Ischemia

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ischemia

[i′skē·mē·ə]
(medicine)
Localized tissue anemia as a result of obstruction of the blood supply or to vasoconstriction.

Ischemia

 

a local deficiency of blood; insufficient blood in an organ or tissue because of the narrowing or complete occlusion of the lumen of an afferent artery.

Transitory ischemia (like hyperemia) may result from physiological regulation of the blood supply, such as in reflex spasm of an artery caused by a mental factor (fright); the influence of pain, cold, chemical substances (epinephrine, ergotin), and biological stimuli (bacteria, toxins); the obstruction of an artery by a thrombus or embolus; constriction of the lumen of a blood vessel in connection with an atherosclerotic or inflammatory process in the wall; or compression of an artery by a tumor, scar, or foreign body. The aftereffects of ischemia depend on the degree of disruption of the blood flow, the rate of development and duration of the ischemia, the sensitivity of the tissue to oxygen deficiency, and the general condition of the body. Ischemia may end in complete restoration of the structure and function of the affected organ or tissue, but it also may lead to necrosis (infarct). The central nervous system and heart muscle are particularly sensitive to ischemia.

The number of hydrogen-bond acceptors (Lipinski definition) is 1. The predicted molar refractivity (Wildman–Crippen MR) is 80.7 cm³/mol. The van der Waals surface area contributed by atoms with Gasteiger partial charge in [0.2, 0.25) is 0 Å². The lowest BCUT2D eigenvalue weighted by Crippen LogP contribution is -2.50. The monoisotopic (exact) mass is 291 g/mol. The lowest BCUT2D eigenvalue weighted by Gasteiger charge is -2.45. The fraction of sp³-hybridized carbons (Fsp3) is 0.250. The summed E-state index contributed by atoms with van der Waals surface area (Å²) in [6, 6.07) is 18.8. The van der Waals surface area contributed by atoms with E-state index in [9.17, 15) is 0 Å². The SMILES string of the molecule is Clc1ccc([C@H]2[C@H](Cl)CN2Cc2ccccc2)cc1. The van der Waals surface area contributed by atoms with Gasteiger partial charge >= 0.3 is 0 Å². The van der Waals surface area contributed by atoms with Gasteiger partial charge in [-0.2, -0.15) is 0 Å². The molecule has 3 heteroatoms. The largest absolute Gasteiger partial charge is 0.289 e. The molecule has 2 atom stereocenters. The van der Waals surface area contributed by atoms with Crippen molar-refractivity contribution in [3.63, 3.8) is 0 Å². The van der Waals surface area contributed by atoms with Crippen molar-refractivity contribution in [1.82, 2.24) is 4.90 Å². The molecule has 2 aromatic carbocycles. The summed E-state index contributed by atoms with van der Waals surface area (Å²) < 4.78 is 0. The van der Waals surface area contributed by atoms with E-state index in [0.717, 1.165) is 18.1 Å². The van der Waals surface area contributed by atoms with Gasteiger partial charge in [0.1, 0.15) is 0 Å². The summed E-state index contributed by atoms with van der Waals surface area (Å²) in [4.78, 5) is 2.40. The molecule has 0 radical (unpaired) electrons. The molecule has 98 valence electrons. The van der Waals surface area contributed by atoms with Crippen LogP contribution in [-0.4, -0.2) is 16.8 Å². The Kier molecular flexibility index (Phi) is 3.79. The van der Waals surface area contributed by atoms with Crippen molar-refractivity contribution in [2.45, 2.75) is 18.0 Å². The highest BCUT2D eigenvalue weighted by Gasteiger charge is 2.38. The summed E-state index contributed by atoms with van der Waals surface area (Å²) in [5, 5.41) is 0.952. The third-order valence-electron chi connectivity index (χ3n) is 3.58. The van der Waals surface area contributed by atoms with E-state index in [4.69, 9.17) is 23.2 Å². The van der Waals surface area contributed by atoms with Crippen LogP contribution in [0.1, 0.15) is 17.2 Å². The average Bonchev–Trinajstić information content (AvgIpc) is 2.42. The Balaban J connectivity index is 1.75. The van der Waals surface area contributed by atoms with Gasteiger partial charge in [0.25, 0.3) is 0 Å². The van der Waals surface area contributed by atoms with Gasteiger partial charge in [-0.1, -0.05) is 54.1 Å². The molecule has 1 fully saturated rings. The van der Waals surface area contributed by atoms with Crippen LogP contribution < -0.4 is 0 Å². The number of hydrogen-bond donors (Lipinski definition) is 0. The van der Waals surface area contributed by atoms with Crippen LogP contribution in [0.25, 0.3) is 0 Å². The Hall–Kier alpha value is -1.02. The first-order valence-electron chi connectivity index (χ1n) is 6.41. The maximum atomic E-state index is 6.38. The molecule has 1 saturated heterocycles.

N. R. PALEEV

References in periodicals archive ?
16) Furthermore, some of these patients demonstrating vascular abnormalities prior to developing bowel ischemia can be treated before they develop the devastating downstream effects of infarction (Figure 6).
In this preliminary report, we observed 4 of 7 patients with borderline bowel ischemia treated in the last 10 years of our 50.
2 Clostridium difficile colitis 3 Ischemic colitis 4 Crohn disease after ileocecal resection 5 Diverticulosis 6 Diverticulosis 7 NA 8 Volvulus, bowel ischemia 9 To rule out lymphoma?
With the addition of 122 cases of STME for lower GI hemorrhage from the literature, minor ischemia occurred in 13 (21%) of 62 patients who were evaluated objectively for bowel ischemia.
Uses include treating and preventing abdominal compartment syndrome, trauma, ruptured AAA, intra-abdominal infections, intra-abdominal hemorrhage, pancreatitis, bowel ischemia, multiple adhesions, enteric fistulas, loss of fascia, and failed hernia repairs with meshes.
Bleeding also may occur during the progression of small bowel ischemia.
Damage to the mesentery can produce extensive irreversible small bowel ischemia requiring resection.
Small bowel ischemia due to jejunum volvulus in pregnancy: a case report.
This makes them a potentially suitable biomedical predictor of small bowel ischemia.
Again three months after the accident patient presented with abdominal pain and vomiting and was diagnosed as small bowel obstruction with bowel ischemia.